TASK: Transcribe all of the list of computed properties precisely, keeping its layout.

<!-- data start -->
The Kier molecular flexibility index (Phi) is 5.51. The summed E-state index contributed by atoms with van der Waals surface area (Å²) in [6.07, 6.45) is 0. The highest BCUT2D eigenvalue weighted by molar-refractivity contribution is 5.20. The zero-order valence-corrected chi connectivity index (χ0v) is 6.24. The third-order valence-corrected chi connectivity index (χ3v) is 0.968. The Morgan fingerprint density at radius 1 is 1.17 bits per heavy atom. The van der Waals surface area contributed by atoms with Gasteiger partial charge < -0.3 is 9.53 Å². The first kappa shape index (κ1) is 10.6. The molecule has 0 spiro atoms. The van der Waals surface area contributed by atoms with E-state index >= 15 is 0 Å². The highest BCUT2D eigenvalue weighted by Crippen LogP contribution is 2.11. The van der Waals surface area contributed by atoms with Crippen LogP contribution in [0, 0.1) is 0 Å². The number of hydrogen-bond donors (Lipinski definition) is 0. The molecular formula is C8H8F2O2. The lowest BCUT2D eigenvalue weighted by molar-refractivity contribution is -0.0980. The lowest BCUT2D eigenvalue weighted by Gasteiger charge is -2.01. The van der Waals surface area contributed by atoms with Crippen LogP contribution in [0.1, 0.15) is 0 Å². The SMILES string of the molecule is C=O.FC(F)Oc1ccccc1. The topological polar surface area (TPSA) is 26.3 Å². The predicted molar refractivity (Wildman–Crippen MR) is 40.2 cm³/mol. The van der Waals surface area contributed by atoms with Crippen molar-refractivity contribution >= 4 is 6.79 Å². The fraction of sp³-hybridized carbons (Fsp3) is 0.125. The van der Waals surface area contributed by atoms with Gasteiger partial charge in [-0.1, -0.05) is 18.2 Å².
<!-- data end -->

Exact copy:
The Kier molecular flexibility index (Phi) is 5.51. The summed E-state index contributed by atoms with van der Waals surface area (Å²) in [6.07, 6.45) is 0. The highest BCUT2D eigenvalue weighted by molar-refractivity contribution is 5.20. The zero-order valence-corrected chi connectivity index (χ0v) is 6.24. The third-order valence-corrected chi connectivity index (χ3v) is 0.968. The Morgan fingerprint density at radius 1 is 1.17 bits per heavy atom. The van der Waals surface area contributed by atoms with Gasteiger partial charge < -0.3 is 9.53 Å². The first kappa shape index (κ1) is 10.6. The molecule has 0 spiro atoms. The van der Waals surface area contributed by atoms with E-state index >= 15 is 0 Å². The highest BCUT2D eigenvalue weighted by Crippen LogP contribution is 2.11. The van der Waals surface area contributed by atoms with Crippen LogP contribution in [0, 0.1) is 0 Å². The number of hydrogen-bond donors (Lipinski definition) is 0. The molecular formula is C8H8F2O2. The lowest BCUT2D eigenvalue weighted by molar-refractivity contribution is -0.0980. The lowest BCUT2D eigenvalue weighted by Gasteiger charge is -2.01. The van der Waals surface area contributed by atoms with Crippen LogP contribution in [0.1, 0.15) is 0 Å². The SMILES string of the molecule is C=O.FC(F)Oc1ccccc1. The topological polar surface area (TPSA) is 26.3 Å². The predicted molar refractivity (Wildman–Crippen MR) is 40.2 cm³/mol. The van der Waals surface area contributed by atoms with Crippen molar-refractivity contribution >= 4 is 6.79 Å². The fraction of sp³-hybridized carbons (Fsp3) is 0.125. The van der Waals surface area contributed by atoms with Gasteiger partial charge in [-0.1, -0.05) is 18.2 Å².